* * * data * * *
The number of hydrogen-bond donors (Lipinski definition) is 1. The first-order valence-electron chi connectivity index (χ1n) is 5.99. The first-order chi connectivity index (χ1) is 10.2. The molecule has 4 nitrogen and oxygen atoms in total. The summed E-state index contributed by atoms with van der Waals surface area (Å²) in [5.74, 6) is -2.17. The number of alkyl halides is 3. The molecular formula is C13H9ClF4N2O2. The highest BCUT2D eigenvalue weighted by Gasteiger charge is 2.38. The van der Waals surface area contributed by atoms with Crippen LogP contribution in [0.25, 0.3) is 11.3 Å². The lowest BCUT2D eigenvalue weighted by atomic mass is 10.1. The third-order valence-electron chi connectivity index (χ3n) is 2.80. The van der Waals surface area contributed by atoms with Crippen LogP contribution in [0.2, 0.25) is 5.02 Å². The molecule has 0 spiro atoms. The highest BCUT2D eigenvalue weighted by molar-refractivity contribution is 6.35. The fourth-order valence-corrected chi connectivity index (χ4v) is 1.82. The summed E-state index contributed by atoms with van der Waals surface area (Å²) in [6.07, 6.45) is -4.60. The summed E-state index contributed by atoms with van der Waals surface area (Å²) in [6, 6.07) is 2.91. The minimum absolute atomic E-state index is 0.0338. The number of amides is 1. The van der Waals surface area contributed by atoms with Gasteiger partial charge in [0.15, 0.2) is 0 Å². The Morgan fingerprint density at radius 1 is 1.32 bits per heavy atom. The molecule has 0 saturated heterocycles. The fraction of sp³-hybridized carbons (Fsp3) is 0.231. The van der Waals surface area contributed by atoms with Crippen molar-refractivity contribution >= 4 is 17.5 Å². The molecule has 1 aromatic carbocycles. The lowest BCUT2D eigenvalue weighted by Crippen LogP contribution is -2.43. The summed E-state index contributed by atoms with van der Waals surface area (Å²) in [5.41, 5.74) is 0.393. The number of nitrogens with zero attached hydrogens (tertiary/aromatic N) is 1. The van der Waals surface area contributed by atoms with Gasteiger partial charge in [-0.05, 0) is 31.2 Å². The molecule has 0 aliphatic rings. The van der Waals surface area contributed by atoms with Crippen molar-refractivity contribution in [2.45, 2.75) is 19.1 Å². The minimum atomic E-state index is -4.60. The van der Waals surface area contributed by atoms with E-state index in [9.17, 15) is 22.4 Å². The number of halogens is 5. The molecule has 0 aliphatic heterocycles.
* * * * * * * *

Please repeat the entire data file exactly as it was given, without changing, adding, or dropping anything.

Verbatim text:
The number of hydrogen-bond donors (Lipinski definition) is 1. The first-order valence-electron chi connectivity index (χ1n) is 5.99. The first-order chi connectivity index (χ1) is 10.2. The molecule has 4 nitrogen and oxygen atoms in total. The summed E-state index contributed by atoms with van der Waals surface area (Å²) in [5.74, 6) is -2.17. The number of alkyl halides is 3. The molecular formula is C13H9ClF4N2O2. The highest BCUT2D eigenvalue weighted by Gasteiger charge is 2.38. The van der Waals surface area contributed by atoms with Crippen LogP contribution in [0.25, 0.3) is 11.3 Å². The lowest BCUT2D eigenvalue weighted by atomic mass is 10.1. The third-order valence-electron chi connectivity index (χ3n) is 2.80. The van der Waals surface area contributed by atoms with Crippen LogP contribution in [0.2, 0.25) is 5.02 Å². The molecule has 0 spiro atoms. The highest BCUT2D eigenvalue weighted by molar-refractivity contribution is 6.35. The fourth-order valence-corrected chi connectivity index (χ4v) is 1.82. The summed E-state index contributed by atoms with van der Waals surface area (Å²) in [6.07, 6.45) is -4.60. The summed E-state index contributed by atoms with van der Waals surface area (Å²) in [6, 6.07) is 2.91. The minimum absolute atomic E-state index is 0.0338. The number of amides is 1. The van der Waals surface area contributed by atoms with Gasteiger partial charge in [0.15, 0.2) is 0 Å². The Morgan fingerprint density at radius 1 is 1.32 bits per heavy atom. The molecule has 0 saturated heterocycles. The fraction of sp³-hybridized carbons (Fsp3) is 0.231. The van der Waals surface area contributed by atoms with Crippen molar-refractivity contribution >= 4 is 17.5 Å². The molecule has 1 aromatic carbocycles. The lowest BCUT2D eigenvalue weighted by Crippen LogP contribution is -2.43. The summed E-state index contributed by atoms with van der Waals surface area (Å²) in [5.41, 5.74) is 0.393. The number of nitrogens with zero attached hydrogens (tertiary/aromatic N) is 1. The van der Waals surface area contributed by atoms with Gasteiger partial charge in [-0.05, 0) is 31.2 Å². The molecule has 0 aliphatic rings. The van der Waals surface area contributed by atoms with Crippen molar-refractivity contribution in [2.45, 2.75) is 19.1 Å². The minimum atomic E-state index is -4.60. The van der Waals surface area contributed by atoms with E-state index in [9.17, 15) is 22.4 Å². The number of halogens is 5. The molecule has 0 aliphatic heterocycles.